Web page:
When Books Went to War is a book that makes you want to voraciously read every book in sight, just out of gratitude that it can be done. The book is generally the story of the role books played during WWII – the Nazis burned them and the Americans struggled to send enough books to the millions of men serving – but it is most specifically about the unprecedented printing of over 100 million Army Service Edition books that were shipped overseas and became as necessary to the men as cigarettes, candy bars and letters from home.
Author Molly Guptill Manning begins her book in 1933, when Nazi students burned books in a giant bonfire in Berlin. It was estimated that the Nazis destroyed around 100 million books, in Germany and in other countries. Any books written by Jewish authors (Albert Einstein, Heinrich Heine), Communists or socialists (Karl Marx, H.G. Wells) and even authors like G.K. Chesterton and Helen Keller were banned and ordered removed from library shelves.
America took the opposite tack in fighting WWII. It was not done consciously as a response to Nazi book burning, but is highly illustrative of the two governments. It first began with the Victory Book Campaign. Organized by the American Library Association and encouraged by the government, the VBC worked to get people to donate 10 million books for servicemen. For many men, there were no other forms of recreation and relaxation available, especially overseas, and there was a surprising hunger for books.The VBC was a beginning, but ultimately they could not muster the number of books needed for so many men and the books were often large, hardback copies, not practical in wartime situations.
The Army Service Edition (ASE) of books came into being when a group of men from many of the big publishing companies came together to talk about what they could do to help the war effort. They began with radio programs, but eventually had the idea to publish small, light and portable paperback editions of books for the servicemen. They got funding from the military and within 7 months were shipping out their first batch of books, containing 30 different titles by authors like Charles Dickens, Graham Greene, Herman Melville, James Thurber, Carl Sandburg, C.S. Forester, Joseph Conrad and Ogden Nash. The council tried to make their monthly selection a blend of contemporary fiction (which made up the majority of the books), classics, biography, history, essays, poetry and technical books.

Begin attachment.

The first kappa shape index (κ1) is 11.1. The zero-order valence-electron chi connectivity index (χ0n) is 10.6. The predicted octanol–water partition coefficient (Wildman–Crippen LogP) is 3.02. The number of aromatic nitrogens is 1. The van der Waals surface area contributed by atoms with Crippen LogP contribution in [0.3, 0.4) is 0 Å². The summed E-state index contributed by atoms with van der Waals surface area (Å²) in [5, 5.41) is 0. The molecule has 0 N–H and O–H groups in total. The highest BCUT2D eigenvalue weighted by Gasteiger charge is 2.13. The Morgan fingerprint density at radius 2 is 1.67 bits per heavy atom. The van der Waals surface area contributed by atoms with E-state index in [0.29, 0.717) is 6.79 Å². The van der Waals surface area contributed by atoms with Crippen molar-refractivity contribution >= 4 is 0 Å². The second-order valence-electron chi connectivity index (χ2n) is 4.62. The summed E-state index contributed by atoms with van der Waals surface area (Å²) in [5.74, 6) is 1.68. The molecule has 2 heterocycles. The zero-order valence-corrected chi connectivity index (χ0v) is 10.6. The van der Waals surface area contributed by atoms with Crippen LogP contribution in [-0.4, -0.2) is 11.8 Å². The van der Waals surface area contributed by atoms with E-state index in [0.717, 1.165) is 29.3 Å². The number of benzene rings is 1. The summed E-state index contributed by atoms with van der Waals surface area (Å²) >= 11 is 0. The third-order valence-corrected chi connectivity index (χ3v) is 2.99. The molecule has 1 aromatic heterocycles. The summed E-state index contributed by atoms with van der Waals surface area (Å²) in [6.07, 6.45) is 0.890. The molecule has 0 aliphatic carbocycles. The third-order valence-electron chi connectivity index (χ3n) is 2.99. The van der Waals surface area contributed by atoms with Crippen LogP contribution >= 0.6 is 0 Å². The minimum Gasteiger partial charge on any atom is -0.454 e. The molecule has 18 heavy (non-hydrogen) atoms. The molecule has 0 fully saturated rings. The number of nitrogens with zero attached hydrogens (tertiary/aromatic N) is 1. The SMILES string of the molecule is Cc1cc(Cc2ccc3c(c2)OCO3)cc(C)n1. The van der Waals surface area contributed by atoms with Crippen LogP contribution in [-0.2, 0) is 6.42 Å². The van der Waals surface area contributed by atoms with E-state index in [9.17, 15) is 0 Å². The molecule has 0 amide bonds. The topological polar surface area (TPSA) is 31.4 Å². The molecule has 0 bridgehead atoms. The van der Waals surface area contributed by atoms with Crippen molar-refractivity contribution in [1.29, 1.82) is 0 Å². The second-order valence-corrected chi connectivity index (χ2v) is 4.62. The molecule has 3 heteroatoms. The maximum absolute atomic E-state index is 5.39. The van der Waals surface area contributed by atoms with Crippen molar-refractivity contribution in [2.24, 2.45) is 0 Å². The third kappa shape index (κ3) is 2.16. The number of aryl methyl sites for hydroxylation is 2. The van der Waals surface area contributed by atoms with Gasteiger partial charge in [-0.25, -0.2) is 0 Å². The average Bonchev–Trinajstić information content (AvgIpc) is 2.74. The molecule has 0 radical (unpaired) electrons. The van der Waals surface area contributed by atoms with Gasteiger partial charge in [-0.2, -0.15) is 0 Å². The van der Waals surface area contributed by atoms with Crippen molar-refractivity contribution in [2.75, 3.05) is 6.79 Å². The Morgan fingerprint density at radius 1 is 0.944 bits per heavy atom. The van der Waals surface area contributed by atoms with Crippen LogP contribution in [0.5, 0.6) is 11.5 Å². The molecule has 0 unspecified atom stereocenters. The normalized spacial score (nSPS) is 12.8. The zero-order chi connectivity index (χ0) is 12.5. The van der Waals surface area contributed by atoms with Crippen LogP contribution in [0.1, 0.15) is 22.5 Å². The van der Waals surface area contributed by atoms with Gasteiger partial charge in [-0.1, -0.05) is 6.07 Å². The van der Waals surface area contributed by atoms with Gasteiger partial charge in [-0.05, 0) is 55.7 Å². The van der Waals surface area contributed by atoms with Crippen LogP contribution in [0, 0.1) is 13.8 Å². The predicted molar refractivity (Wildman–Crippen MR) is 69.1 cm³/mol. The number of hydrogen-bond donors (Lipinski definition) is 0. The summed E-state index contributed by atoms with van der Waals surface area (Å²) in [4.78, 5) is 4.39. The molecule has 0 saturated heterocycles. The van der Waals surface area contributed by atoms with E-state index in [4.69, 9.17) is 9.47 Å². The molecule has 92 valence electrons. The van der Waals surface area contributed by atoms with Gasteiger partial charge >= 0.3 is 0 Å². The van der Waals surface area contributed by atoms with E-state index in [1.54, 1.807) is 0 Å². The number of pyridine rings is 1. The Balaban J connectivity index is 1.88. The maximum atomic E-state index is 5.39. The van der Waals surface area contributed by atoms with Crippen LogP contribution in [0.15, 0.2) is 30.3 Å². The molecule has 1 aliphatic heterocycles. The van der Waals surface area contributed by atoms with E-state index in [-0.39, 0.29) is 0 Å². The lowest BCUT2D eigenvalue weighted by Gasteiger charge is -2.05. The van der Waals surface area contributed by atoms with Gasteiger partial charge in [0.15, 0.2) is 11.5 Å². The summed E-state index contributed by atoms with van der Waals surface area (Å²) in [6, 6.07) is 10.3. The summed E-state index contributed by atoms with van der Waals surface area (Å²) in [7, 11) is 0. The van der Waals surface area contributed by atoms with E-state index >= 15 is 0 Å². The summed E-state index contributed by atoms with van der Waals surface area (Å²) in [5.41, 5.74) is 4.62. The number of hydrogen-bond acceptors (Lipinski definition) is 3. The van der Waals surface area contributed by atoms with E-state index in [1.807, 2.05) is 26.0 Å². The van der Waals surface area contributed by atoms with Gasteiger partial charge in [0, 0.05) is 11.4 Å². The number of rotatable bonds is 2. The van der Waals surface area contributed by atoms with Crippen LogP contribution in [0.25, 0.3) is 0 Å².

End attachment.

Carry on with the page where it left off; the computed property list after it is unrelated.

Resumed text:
The editions themselves came in two sizes and were specifically designed to fit in a serviceman’s jacket pocket or pants pocket. They were bound with staples on the short side of the book, with printing in two columns on the page for easier reading. They were said to be the most comfortable style of book to read while lying on your back in a hospital.
The books were a sensational success. Men loved them. There would be new titles printed every month and the military did their best to make sure men were supplied with them. Whenever a box of books arrived, men would swarm around them like they were candy. They would read and pass the book on or get in waiting lines for popular books or trade cigarettes and candy bars to move up in the line. Men who had never read before were suddenly reading insatiably.They talked of how it was their one means of escape from the terrible conditions they lived in: it made them laugh, reminded them of home, gave them courage, gave them hope, talked of how they identified with certain characters and it gave catharsis from their experiences that they could not talk about.
The most popular ASE was A Tree Grows in Brooklyn by Betty Smith, followed by other slightly surprising authors like Katherine Anne Porter and Rosemary Taylor, who wrote A Chicken Every Sunday. They were books that reminded them of home. One soldier even compared reading A Tree Grows in Brooklyn to receiving a letter from home and another wrote Smith to tell her how reading her book while in a hospital helped him out of depression and restored his ability to feel and care again. Soldiers would write to their favorite authors and often the authors would respond, especially Betty Smith. She not only wrote back, but even corresponded regularly with them.
Other books that were popular were Forever Amber and Strange Fruit, partly because of the more explicit than usual sex scenes they contained, (though Strange Fruit was a book about interracial romance and lynching, was recommended by Eleanor Roosevelt and was not just a tawdry tale). The men were particularly gleeful about reading Forever Amber because it was banned in Boston. It became something of a joke about books banned in Boston.
The ASE’s made lifelong readers out of men who had scarcely ever touched a book before. And it inspired many men to go to college after the war and pursue different careers they had read of or were interested in. One solider wrote Helen MacInness to tell her that her book While We Still Live was the book that turned him into a reader and when he went on to earn a PhD he dedicated his dissertation to her.
You can tell I loved this book. There are so many stories of how books affected the lives of the men reading them and it made me inexpressibly grateful for the access I have to books. It is also extraordinary to read how authors, who weren’t necessarily setting out to write great classics, could have such a profound affect on others. War is such an unmitigated tragedy that it is lovely to read about one thing that was done well during the war – the printing of the books and the council’s broad choice of titles and decision not to censor them – and to read of one thing that was an unmixed good.
For further information on ASEs and a list of all the titles printed, see armedserviceeditions.com.